Is there such thing as a negative ASCII value ?

No. That's all there is to it, but the forum requires at least 10 characters in a message. :)

well my friend compile and run this tiny code and see what happens for yourself , i found this code from a book that am reading right now and modified it out of curiousty and BOOM !!! c assigns a negative ASCII value to some symbols , please somenoe explain to me if there is such thing as a negative ASSCII value . If the answer is NO why is c assighning a neg value to those symbols in this particular program . Thanx like always

#include <stdio.h>



int main()
{
char ch;


for (ch = 'A'; ch <= 'Z'; ch--)
printf("\aASCII value for %c is %d.\n", ch, ch);


system("PAUSE");
return 0;
}

Edited 3 Years Ago by happygeek: fixed formatting

The ascii character set assignsg the (256) numbers that can be represented by an unsigned char to display characters. The set runs from 0 - 255. No negatives.

C/C++ uses chars to store ascii values, though they are really just numbers. The trick is in how they are interpreted by certain functions (eg printf).

Your sample code seems to display -ve ascii values. However the printf is being asked to interpret unsigned char values as signed values.

I expect that in your system char == unsigned char.

The implicit conversion (in this case from signed to unsigned) is a 'feature' of the language. If you know about it, it can be very useful.

eg consider what the following snippet will display

for ( signed char x=1; x != 0; ++x )
{
cout << x << "," << (unsigned char)x << ", " << (char)x << " \n";
}

>c assigns a negative ASCII value to some symbols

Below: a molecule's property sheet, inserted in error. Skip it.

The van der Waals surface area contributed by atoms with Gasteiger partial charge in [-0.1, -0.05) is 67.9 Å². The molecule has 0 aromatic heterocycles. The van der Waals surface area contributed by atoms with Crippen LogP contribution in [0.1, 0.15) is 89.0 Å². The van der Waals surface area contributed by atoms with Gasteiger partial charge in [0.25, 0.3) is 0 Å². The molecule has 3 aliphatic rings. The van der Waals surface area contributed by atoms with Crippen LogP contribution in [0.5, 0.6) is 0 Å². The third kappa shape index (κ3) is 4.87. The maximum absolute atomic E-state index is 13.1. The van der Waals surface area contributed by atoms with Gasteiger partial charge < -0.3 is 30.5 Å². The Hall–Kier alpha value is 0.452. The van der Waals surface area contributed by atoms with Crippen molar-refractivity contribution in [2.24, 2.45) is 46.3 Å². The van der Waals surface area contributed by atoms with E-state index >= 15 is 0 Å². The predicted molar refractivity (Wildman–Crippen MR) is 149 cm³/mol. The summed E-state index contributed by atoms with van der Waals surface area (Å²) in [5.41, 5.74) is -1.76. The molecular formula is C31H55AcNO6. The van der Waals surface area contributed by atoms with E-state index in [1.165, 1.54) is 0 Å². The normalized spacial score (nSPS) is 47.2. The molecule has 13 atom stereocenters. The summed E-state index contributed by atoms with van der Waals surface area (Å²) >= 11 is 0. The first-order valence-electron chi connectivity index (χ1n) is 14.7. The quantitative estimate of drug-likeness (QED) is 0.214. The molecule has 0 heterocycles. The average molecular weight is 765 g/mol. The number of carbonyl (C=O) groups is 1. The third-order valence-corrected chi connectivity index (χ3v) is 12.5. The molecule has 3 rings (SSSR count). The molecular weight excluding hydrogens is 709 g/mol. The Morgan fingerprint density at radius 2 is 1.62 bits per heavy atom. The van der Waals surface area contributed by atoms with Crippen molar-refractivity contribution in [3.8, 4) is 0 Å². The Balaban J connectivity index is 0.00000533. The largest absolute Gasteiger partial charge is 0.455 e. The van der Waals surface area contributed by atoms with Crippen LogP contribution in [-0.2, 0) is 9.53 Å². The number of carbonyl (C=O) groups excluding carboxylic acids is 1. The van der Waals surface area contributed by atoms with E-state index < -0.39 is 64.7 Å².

No, C assigns a negative integral value to the variable and the system happens to have a printable representation for that value. It doesn't mean that it's ASCII.

>I expect that in your system char == unsigned char.
No, if that were the case the the loop would terminate after ch reached 0. This is because the value would roll around to the largest unsigned value for char. That value is larger than the ASCII value for 'Z', so the loop would break successfully. The fact that the OP is seeing negative values is an indicator that the default type for char is signed, not unsigned.

>If you know about it, it can be very useful.
Very useful for breaking things.

>for ( signed char x=1; x != 0; ++x )
This is undefined behavior. You're overflowing a signed integral type.

ohhhhh i c......... integral !! not ASCII value . many thnks to you narue , and to all of you who replied

Is there any symbol for which there is no ascii value and c prints a -ve garbage value for that. I am getting the value -69 wheneevr I am trying to print the ascii value of the symbol ">>". Please treat the symbol within quotes as a single symbol.I am sending the file test.txt containing the particular symbol.

Debojyoti

Attachments

there are a lot of unprintable characters between 0 and 255. Look at any ascii chart such as this one and you see that printable chars start with decimal value 32 (a space) and ends in decimal value 126 the tilda ~. Values above and below those two values may or may not be pritable, depending on the code, or language, set.

So if you try to print one of those non-printable characters to a file in its binary form (which is probably what happened in the text file you posted) all you will most likely see in the file is a funny-looking square when displayed with Notepad. Other text editors may display them as some other symbol or not at all.

There is nothing called a negative ASCII value. Every symbol should have an ASCII value.

I think you wanted to print the character variable using a %d notation, for which you received -69.

As already mentioned in many messages below you should have your system char as unsigned char. But in your case I think its a signed one. Hence after the value 0f 127 it goes in the negative way.

Thus it is not a garbage value also but a signed representation of your input.

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